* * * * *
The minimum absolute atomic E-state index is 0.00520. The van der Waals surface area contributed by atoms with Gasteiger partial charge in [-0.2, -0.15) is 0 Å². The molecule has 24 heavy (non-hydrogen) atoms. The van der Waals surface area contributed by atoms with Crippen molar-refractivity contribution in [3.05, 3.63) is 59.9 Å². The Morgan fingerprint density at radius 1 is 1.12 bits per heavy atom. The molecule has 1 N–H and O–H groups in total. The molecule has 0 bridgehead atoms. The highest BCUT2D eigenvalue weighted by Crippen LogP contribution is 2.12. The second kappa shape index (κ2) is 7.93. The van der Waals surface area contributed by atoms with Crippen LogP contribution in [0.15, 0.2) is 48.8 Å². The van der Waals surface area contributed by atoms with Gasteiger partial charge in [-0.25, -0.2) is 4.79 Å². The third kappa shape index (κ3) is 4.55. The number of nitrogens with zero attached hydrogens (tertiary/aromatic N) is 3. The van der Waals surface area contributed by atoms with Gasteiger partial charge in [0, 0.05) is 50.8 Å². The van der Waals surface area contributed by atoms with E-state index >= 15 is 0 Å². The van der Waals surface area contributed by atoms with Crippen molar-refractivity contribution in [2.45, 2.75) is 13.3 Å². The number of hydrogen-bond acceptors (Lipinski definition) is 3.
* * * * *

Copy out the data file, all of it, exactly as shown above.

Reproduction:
The minimum absolute atomic E-state index is 0.00520. The van der Waals surface area contributed by atoms with Gasteiger partial charge in [-0.2, -0.15) is 0 Å². The molecule has 24 heavy (non-hydrogen) atoms. The van der Waals surface area contributed by atoms with Crippen molar-refractivity contribution in [3.05, 3.63) is 59.9 Å². The Morgan fingerprint density at radius 1 is 1.12 bits per heavy atom. The molecule has 1 N–H and O–H groups in total. The molecule has 0 bridgehead atoms. The highest BCUT2D eigenvalue weighted by Crippen LogP contribution is 2.12. The second kappa shape index (κ2) is 7.93. The van der Waals surface area contributed by atoms with Crippen LogP contribution in [0.15, 0.2) is 48.8 Å². The van der Waals surface area contributed by atoms with Gasteiger partial charge in [-0.25, -0.2) is 4.79 Å². The third kappa shape index (κ3) is 4.55. The number of nitrogens with zero attached hydrogens (tertiary/aromatic N) is 3. The van der Waals surface area contributed by atoms with Gasteiger partial charge in [0, 0.05) is 50.8 Å². The van der Waals surface area contributed by atoms with E-state index >= 15 is 0 Å². The van der Waals surface area contributed by atoms with Crippen molar-refractivity contribution in [2.45, 2.75) is 13.3 Å². The number of hydrogen-bond acceptors (Lipinski definition) is 3.